Argument 2: (Insufficient) education at public universities
Another napless argument against the maintenance of an Economics research group at the institute is its substitutability in terms of education by Austrian universities. Personal experience and those of many friends and colleagues shows that demand for Economics graduates of Austrian public universities at potential top class employers is scarce. Public Austrian universities are – primarily due to chronic underfunding – incapable of regularly meeting high international standards in terms of supervision and mentoring both in terms of quality and quantity.
On occasions, contributions in the national media have questioned why an Austrian institution is indirectly funding American top universities with human capital. This perspective is unfortunately out of context. Austria does not subsidize such research institutions. It is rather the case that IHS graduates are rewarded with world-class education for their efforts as research or teaching assistants at those organizations. It goes without saying that a degree from an international top 10 university opens doors of both academia and private enterprises alike worldwide.
Three goals of economic importance
Due to the fact that a significant ratio of graduates does either not leave the country in the first place or returns after successful completion of an international doctoral degree the graduate education program at the Vienna Institute of Advanced studies ensures achievement of three long term economic objectives: (1) supply of highly educated economists for strategically significant jobs in Austria, (2) excellent networking with international decision makers in the private sector and academia and (3) attraction of Austria as research location for international scientists to consult and exchange scientific ideas (visitors to the IHS in recent years were Larry Blume, Mark Machina, Dale Mortensen, Joergen Weibull, etc.);
Relative to its size and population Austria looks back at an impressive and proud history of scientific achievements. However, the large part of those took place more than half a century ago since back then the dark era of WW2 destroyed our excellent conditions for fundamental research, which depends to such a large extent on inter-generational supervision and transmission of ideas. While rehabilitation in academia traditionally could not keep up with developments of the Austrian economy, the IHS has served Austria well for a long time producing internationally competitive research output and human capital. Conversing with non-German speaking internationally renowned economists the Vienna Institute appears to be among the most frequent topics after the Habsburg dynasty and the Vienna opera house.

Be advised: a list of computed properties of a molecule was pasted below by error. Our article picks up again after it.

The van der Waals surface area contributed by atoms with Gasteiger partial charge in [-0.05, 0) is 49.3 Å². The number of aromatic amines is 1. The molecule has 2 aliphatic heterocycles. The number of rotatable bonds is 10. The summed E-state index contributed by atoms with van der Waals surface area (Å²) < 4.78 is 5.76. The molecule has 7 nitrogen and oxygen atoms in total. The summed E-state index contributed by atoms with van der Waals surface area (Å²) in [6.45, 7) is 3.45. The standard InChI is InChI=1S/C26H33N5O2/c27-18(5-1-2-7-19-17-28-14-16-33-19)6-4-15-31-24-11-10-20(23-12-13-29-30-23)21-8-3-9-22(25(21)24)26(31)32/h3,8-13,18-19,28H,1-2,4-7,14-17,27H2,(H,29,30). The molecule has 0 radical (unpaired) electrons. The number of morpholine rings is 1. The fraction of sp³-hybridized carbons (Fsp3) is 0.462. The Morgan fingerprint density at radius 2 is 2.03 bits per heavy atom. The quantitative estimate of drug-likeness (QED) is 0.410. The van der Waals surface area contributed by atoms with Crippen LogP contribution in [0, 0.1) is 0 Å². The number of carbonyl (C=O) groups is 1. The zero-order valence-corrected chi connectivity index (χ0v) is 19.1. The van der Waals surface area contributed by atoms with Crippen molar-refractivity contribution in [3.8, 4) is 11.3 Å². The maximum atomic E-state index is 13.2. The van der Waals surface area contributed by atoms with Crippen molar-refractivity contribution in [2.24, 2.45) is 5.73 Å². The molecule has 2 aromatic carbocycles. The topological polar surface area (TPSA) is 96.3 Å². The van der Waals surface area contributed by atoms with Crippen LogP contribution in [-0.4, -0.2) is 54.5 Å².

No demand for excellence?
It might be suspected that the de facto closure of the Economic research division is linked to some dubious political quid pro quo pact. This raises the question whether Austrian politics understand it to be inappropriate nowadays to harbor a claim for excellence in our country. I am a fiery advocate for free access to education in Austria – as a measure to set economic impulses, increase the average quality of life and prevent a multi-level society – not necessarily in this succession. However, it appears to me that equality of opportunity ex ante is generally confused with the same ex post. Even in a country rightfully proud of its solidary statutes, merit may be rewarded and – quite more importantly – should be met with promotion.
Thomas Jungbauer is PhD candidate at the Kellogg School of Management at Northwestern University in Evanston, a northern suburb of Chicago, Illinois. Before his education at the Austrian Institute of Advanced Studies (IHS) (Class of 2011) he studied at the Vienna University of Economics and Business (WU) and the Vienna University of Technology (TU).